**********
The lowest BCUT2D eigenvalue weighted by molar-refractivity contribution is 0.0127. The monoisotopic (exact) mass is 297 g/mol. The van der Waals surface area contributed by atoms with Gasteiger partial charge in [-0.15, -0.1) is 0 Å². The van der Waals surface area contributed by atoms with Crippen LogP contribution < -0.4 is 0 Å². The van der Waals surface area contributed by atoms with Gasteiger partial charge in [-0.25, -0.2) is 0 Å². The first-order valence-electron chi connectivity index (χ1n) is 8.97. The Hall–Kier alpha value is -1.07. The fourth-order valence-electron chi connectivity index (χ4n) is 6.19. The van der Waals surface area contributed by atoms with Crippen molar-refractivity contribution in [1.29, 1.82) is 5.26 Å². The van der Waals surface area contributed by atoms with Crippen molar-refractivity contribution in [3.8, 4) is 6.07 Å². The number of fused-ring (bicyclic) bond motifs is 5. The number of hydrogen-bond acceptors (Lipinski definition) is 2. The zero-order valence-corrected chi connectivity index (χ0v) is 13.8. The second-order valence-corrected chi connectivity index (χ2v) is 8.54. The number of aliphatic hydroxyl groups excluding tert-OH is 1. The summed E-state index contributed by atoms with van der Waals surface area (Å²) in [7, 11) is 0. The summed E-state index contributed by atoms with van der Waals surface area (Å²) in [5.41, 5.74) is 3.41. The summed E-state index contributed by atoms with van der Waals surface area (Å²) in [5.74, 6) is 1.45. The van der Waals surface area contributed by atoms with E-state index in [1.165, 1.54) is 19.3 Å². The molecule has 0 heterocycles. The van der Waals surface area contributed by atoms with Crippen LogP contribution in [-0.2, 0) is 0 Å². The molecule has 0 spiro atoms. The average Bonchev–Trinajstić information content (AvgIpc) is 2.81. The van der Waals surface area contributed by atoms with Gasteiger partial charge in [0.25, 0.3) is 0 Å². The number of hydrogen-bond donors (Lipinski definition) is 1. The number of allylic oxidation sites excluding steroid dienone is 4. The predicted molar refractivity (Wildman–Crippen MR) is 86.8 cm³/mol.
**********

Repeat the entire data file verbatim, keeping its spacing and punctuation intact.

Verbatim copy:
The lowest BCUT2D eigenvalue weighted by molar-refractivity contribution is 0.0127. The monoisotopic (exact) mass is 297 g/mol. The van der Waals surface area contributed by atoms with Gasteiger partial charge in [-0.15, -0.1) is 0 Å². The van der Waals surface area contributed by atoms with Crippen LogP contribution < -0.4 is 0 Å². The van der Waals surface area contributed by atoms with Gasteiger partial charge in [-0.25, -0.2) is 0 Å². The first-order valence-electron chi connectivity index (χ1n) is 8.97. The Hall–Kier alpha value is -1.07. The fourth-order valence-electron chi connectivity index (χ4n) is 6.19. The van der Waals surface area contributed by atoms with Crippen molar-refractivity contribution in [1.29, 1.82) is 5.26 Å². The van der Waals surface area contributed by atoms with Crippen molar-refractivity contribution in [3.8, 4) is 6.07 Å². The number of fused-ring (bicyclic) bond motifs is 5. The number of hydrogen-bond acceptors (Lipinski definition) is 2. The zero-order valence-corrected chi connectivity index (χ0v) is 13.8. The second-order valence-corrected chi connectivity index (χ2v) is 8.54. The number of aliphatic hydroxyl groups excluding tert-OH is 1. The summed E-state index contributed by atoms with van der Waals surface area (Å²) in [7, 11) is 0. The summed E-state index contributed by atoms with van der Waals surface area (Å²) in [5.41, 5.74) is 3.41. The summed E-state index contributed by atoms with van der Waals surface area (Å²) in [5.74, 6) is 1.45. The van der Waals surface area contributed by atoms with E-state index in [1.165, 1.54) is 19.3 Å². The molecule has 0 heterocycles. The van der Waals surface area contributed by atoms with Crippen LogP contribution in [-0.2, 0) is 0 Å². The molecule has 0 spiro atoms. The average Bonchev–Trinajstić information content (AvgIpc) is 2.81. The van der Waals surface area contributed by atoms with Gasteiger partial charge in [0.25, 0.3) is 0 Å². The number of hydrogen-bond donors (Lipinski definition) is 1. The number of allylic oxidation sites excluding steroid dienone is 4. The predicted molar refractivity (Wildman–Crippen MR) is 86.8 cm³/mol.